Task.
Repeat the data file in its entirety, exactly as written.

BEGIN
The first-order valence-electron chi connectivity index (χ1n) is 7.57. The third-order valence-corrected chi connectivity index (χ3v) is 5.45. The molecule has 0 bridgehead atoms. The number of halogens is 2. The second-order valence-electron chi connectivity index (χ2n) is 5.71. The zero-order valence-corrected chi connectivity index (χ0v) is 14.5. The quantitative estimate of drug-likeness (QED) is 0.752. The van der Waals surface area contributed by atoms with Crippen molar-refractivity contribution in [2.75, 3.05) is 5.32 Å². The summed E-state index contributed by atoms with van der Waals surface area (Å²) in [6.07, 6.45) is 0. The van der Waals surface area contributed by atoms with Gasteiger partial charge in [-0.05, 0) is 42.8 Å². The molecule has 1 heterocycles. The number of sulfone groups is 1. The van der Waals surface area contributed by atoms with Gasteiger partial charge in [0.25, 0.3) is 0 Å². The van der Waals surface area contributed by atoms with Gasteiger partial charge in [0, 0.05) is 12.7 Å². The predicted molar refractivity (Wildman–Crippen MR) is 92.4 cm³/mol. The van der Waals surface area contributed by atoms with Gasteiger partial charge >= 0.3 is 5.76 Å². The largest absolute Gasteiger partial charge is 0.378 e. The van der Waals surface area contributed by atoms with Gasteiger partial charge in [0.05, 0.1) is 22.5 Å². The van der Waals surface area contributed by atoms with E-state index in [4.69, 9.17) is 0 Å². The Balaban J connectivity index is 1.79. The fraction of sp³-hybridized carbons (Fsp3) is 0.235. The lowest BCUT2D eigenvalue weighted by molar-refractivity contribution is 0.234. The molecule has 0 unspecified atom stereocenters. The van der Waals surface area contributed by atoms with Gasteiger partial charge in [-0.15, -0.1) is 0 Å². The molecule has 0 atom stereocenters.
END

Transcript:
The first-order valence-electron chi connectivity index (χ1n) is 7.57. The third-order valence-corrected chi connectivity index (χ3v) is 5.45. The molecule has 0 bridgehead atoms. The number of halogens is 2. The second-order valence-electron chi connectivity index (χ2n) is 5.71. The zero-order valence-corrected chi connectivity index (χ0v) is 14.5. The quantitative estimate of drug-likeness (QED) is 0.752. The van der Waals surface area contributed by atoms with Crippen molar-refractivity contribution in [2.75, 3.05) is 5.32 Å². The summed E-state index contributed by atoms with van der Waals surface area (Å²) in [6.07, 6.45) is 0. The van der Waals surface area contributed by atoms with Gasteiger partial charge in [-0.05, 0) is 42.8 Å². The molecule has 1 heterocycles. The number of sulfone groups is 1. The van der Waals surface area contributed by atoms with Gasteiger partial charge in [0.25, 0.3) is 0 Å². The van der Waals surface area contributed by atoms with Gasteiger partial charge in [0, 0.05) is 12.7 Å². The predicted molar refractivity (Wildman–Crippen MR) is 92.4 cm³/mol. The van der Waals surface area contributed by atoms with Gasteiger partial charge >= 0.3 is 5.76 Å². The largest absolute Gasteiger partial charge is 0.378 e. The van der Waals surface area contributed by atoms with Gasteiger partial charge in [0.05, 0.1) is 22.5 Å². The van der Waals surface area contributed by atoms with E-state index in [4.69, 9.17) is 0 Å². The Balaban J connectivity index is 1.79. The fraction of sp³-hybridized carbons (Fsp3) is 0.235. The lowest BCUT2D eigenvalue weighted by molar-refractivity contribution is 0.234. The molecule has 0 unspecified atom stereocenters. The van der Waals surface area contributed by atoms with Gasteiger partial charge in [-0.15, -0.1) is 0 Å². The molecule has 0 atom stereocenters.